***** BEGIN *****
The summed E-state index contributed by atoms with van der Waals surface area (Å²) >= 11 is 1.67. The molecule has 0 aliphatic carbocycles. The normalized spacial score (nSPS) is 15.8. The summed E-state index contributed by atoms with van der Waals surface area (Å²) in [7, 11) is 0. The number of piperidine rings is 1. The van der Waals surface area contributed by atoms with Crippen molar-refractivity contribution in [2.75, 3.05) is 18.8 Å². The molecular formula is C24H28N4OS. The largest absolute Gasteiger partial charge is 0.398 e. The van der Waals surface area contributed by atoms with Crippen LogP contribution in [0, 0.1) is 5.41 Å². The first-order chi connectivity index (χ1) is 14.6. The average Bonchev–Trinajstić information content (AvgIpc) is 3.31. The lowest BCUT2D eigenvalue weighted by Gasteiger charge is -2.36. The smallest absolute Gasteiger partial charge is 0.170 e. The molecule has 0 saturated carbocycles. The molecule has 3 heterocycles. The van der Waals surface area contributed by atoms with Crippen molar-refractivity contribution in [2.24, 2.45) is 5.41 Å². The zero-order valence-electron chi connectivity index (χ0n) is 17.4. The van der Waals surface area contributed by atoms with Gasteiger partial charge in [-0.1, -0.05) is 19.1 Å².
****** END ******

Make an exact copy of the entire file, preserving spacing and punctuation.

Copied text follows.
The summed E-state index contributed by atoms with van der Waals surface area (Å²) >= 11 is 1.67. The molecule has 0 aliphatic carbocycles. The normalized spacial score (nSPS) is 15.8. The summed E-state index contributed by atoms with van der Waals surface area (Å²) in [7, 11) is 0. The number of piperidine rings is 1. The van der Waals surface area contributed by atoms with Crippen molar-refractivity contribution in [2.75, 3.05) is 18.8 Å². The molecular formula is C24H28N4OS. The largest absolute Gasteiger partial charge is 0.398 e. The van der Waals surface area contributed by atoms with Crippen LogP contribution in [0, 0.1) is 5.41 Å². The first-order chi connectivity index (χ1) is 14.6. The average Bonchev–Trinajstić information content (AvgIpc) is 3.31. The lowest BCUT2D eigenvalue weighted by Gasteiger charge is -2.36. The smallest absolute Gasteiger partial charge is 0.170 e. The molecule has 0 saturated carbocycles. The molecule has 3 heterocycles. The van der Waals surface area contributed by atoms with Crippen molar-refractivity contribution in [2.24, 2.45) is 5.41 Å². The zero-order valence-electron chi connectivity index (χ0n) is 17.4. The van der Waals surface area contributed by atoms with Gasteiger partial charge in [-0.1, -0.05) is 19.1 Å².